So, you have decided to get your very own personalized Hebrew tattoo?

A good first step would be to learn a little bit about the Hebrew language, so you will have better knowledge of your options.

Hebrew has been around for millennia, was the original language of the Bible, and is still spoken today by more than 10 million people. It belongs to the Semitic branch of the Afro-Asiatic language family, and is written using the Hebrew alphabet which dates back some 3,000 years. Hebrew was the spoken and written language of the Jewish people in Biblical times, became a liturgical language later on, and was revived as a spoken language in the late 19th century.

The Hebrew script is written right-to-left. It is an abjad alphabet, which means that only consonants have letters, and vowels are left unwritten. Still, even in Biblical times there was already use of maters lectionis, which allow for partial vowel marking using letters. In the first centuries A.D., a second system for writing vowels with points around the letters was added, called Nikkud. Today, Nikkud is used in poetry and children’s books, while mater lectionis use is sufficient the rest of the time. Bible scrolls are copied without Nikkud, as they were originally, but book-form Bibles contain Nikkud to make pronunciation clear, as well as a second system of pointing for chanting.

A few points to consider, when deciding on a Hebrew tattoo:

1. Languages are different. A phrase that works in English might sound odd or meaningless in Hebrew, and vice-versa. That is why a good translator is necessary in order to translate an idea from one language into another.

2. Fonts: Hebrew, like English, can be written in a variety of fonts. Go to our phrases or words page to see an example of the wide selection of fonts we offer, so you can choose the one best suited to the feel of your text and your personal taste. Upon purcahse you recieve a catalogue with dozen of different fonts and designs.

3. Nikkud: Here the question is – to Nikkud or not to Nikkud? We offer both, and you can choose whichever look you prefer. If you are having trouble deciding, our translator will be happy to consult you regarding what would be more appropriate for your text.

4. Biblical quotations: the Hebrew Bible a.k.a Tanach and Old Testament was originally written in Hebrew. Therefore, the original Hebrew text should be used for Hebrew Bible quotes. The New Testament was originally written in Greek, but has several scholarly translations from the Greek into Hebrew which can be used.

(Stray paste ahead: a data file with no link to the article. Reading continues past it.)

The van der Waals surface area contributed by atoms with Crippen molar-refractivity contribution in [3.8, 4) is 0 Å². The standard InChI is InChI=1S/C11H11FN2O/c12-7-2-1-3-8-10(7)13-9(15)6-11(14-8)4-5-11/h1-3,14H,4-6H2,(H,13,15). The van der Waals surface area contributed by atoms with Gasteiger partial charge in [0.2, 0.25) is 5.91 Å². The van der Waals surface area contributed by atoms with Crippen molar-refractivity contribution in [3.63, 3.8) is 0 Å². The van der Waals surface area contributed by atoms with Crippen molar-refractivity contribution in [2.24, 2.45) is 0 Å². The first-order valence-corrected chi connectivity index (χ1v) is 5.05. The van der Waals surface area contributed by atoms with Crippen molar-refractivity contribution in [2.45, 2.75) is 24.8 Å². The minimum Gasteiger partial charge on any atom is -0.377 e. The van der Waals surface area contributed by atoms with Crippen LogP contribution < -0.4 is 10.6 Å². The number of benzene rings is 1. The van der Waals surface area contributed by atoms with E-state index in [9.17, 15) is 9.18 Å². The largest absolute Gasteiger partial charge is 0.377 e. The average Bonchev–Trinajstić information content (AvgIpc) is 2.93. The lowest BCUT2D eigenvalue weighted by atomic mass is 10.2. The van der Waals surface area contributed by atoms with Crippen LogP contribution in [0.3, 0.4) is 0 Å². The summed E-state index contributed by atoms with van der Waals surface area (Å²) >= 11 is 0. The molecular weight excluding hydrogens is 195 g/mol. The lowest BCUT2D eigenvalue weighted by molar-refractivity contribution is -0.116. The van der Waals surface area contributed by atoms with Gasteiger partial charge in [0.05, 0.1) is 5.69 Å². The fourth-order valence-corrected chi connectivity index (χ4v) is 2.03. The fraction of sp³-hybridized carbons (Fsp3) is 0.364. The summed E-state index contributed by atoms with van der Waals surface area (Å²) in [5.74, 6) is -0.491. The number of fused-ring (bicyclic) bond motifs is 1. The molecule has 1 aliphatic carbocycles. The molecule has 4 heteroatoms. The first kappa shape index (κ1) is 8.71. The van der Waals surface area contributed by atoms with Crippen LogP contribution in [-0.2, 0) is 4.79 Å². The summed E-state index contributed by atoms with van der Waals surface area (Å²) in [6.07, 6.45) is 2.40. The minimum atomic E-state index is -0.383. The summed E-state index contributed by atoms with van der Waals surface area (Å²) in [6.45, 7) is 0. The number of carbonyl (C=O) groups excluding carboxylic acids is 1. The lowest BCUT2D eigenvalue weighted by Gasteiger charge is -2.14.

5. Names: there are several ways to translate a name –
a. Transcription: phonetically writing the way a foreign name sounds using the Hebrew letters. For example, to transcript the name John would be to simply represent the sound “jon” using the Hebrew letters, like this: ג’ון
b. Names of Hebrew Origin: Many common western names have a Hebrew origin. Such a name can be translated by tracing it back to its Hebrew origin, which might be pronounced very differently. For example, the name John originates in the Hebrew Biblical name Yochanan, and will be written in Hebrew like this: יוחנן
c. Translation of Meaning: Many western names carry meaning or meanings which could be translated into Hebrew. For example, the name Brook means “small stream” and can be translated into the Hebrew word פלג which is pronounced “peleg”.
d. Similar-Sounding Name: a popular custom among Jews is to choose a Hebrew name that is similar-sounding to the original name. For example, the name Thomas can be translated into the Hebrew name תום which is pronounced “tom” and means “innocence”.

6. Numbers and Dates: The traditional Hebrew system for writing numbers uses the Hebrew letters. This system is used today mainly to write the dates of the Hebrew calendar. When translating a Gregorian (western) date into Hebrew, there are two main options:
a. Calendar conversion: Converting the Gregorian date into the corresponding Hebrew date, and writing it using Hebrew numbers.
b. Translation: writing the Gregorian date using Hebrew words or Hebrew numbers.

7. Gender Specificity: Hebrew, being a gender specific language to a greater degree than western languages like English and French, must be translated into with that taken into consideration. The gender of both speaker and audience must be known in order to translate accurately.

8. Direction and Orientation: As previously mentioned, Hebrew is written right-to-left and top-to-bottom, in that order. Hebrew letters written top-to-bottom are the same thing as writing English


9. Print and Cursive: The Hebrew alphabet has two writing styles, the Print style used mainly for printing, and the cursive style, used mainly for writing by hand. The look of a Hebrew inscription is greatly affected by the style of alphabet chosen.

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